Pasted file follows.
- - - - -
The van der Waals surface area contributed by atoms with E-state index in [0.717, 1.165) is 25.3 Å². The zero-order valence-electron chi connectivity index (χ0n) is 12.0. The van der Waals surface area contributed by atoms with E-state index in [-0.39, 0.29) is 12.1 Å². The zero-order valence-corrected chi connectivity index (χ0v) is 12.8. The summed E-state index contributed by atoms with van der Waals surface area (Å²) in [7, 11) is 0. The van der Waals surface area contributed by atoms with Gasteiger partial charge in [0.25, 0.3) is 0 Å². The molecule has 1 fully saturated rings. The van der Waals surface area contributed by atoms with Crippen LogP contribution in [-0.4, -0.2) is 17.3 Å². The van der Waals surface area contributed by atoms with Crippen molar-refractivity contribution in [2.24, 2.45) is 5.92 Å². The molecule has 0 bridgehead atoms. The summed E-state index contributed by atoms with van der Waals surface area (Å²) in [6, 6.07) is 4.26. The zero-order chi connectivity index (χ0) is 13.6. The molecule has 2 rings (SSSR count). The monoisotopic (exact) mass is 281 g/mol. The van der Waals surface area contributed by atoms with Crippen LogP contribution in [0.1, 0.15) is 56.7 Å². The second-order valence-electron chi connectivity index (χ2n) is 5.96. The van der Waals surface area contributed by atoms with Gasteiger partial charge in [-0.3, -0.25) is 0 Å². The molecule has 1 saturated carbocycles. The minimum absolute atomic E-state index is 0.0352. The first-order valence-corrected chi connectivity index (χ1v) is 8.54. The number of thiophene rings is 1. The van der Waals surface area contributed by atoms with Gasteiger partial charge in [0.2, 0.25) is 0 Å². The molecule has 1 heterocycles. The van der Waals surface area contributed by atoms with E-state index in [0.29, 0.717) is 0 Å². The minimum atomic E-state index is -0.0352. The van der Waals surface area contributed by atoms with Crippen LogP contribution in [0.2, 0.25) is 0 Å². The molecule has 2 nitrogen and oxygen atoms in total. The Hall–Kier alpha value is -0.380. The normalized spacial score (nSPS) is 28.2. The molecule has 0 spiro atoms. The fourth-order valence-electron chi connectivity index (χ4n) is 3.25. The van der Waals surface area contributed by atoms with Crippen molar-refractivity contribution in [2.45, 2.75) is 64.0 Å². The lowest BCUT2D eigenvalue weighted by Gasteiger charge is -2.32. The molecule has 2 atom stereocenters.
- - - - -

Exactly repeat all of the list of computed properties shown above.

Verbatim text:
The van der Waals surface area contributed by atoms with E-state index in [0.717, 1.165) is 25.3 Å². The zero-order valence-electron chi connectivity index (χ0n) is 12.0. The van der Waals surface area contributed by atoms with E-state index in [-0.39, 0.29) is 12.1 Å². The zero-order valence-corrected chi connectivity index (χ0v) is 12.8. The summed E-state index contributed by atoms with van der Waals surface area (Å²) in [7, 11) is 0. The van der Waals surface area contributed by atoms with Gasteiger partial charge in [0.25, 0.3) is 0 Å². The molecule has 1 fully saturated rings. The van der Waals surface area contributed by atoms with Crippen LogP contribution in [-0.4, -0.2) is 17.3 Å². The van der Waals surface area contributed by atoms with Crippen molar-refractivity contribution in [2.24, 2.45) is 5.92 Å². The molecule has 0 bridgehead atoms. The summed E-state index contributed by atoms with van der Waals surface area (Å²) in [6, 6.07) is 4.26. The zero-order chi connectivity index (χ0) is 13.6. The molecule has 2 rings (SSSR count). The monoisotopic (exact) mass is 281 g/mol. The van der Waals surface area contributed by atoms with Crippen LogP contribution in [0.1, 0.15) is 56.7 Å². The second-order valence-electron chi connectivity index (χ2n) is 5.96. The van der Waals surface area contributed by atoms with Gasteiger partial charge in [-0.3, -0.25) is 0 Å². The molecule has 1 saturated carbocycles. The minimum absolute atomic E-state index is 0.0352. The first-order valence-corrected chi connectivity index (χ1v) is 8.54. The number of thiophene rings is 1. The van der Waals surface area contributed by atoms with Gasteiger partial charge in [0.2, 0.25) is 0 Å². The molecule has 1 heterocycles. The van der Waals surface area contributed by atoms with E-state index in [0.29, 0.717) is 0 Å². The minimum atomic E-state index is -0.0352. The van der Waals surface area contributed by atoms with Crippen LogP contribution in [0.2, 0.25) is 0 Å². The molecule has 2 nitrogen and oxygen atoms in total. The Hall–Kier alpha value is -0.380. The normalized spacial score (nSPS) is 28.2. The molecule has 0 spiro atoms. The fourth-order valence-electron chi connectivity index (χ4n) is 3.25. The van der Waals surface area contributed by atoms with Crippen molar-refractivity contribution in [2.45, 2.75) is 64.0 Å². The lowest BCUT2D eigenvalue weighted by Gasteiger charge is -2.32. The molecule has 2 atom stereocenters.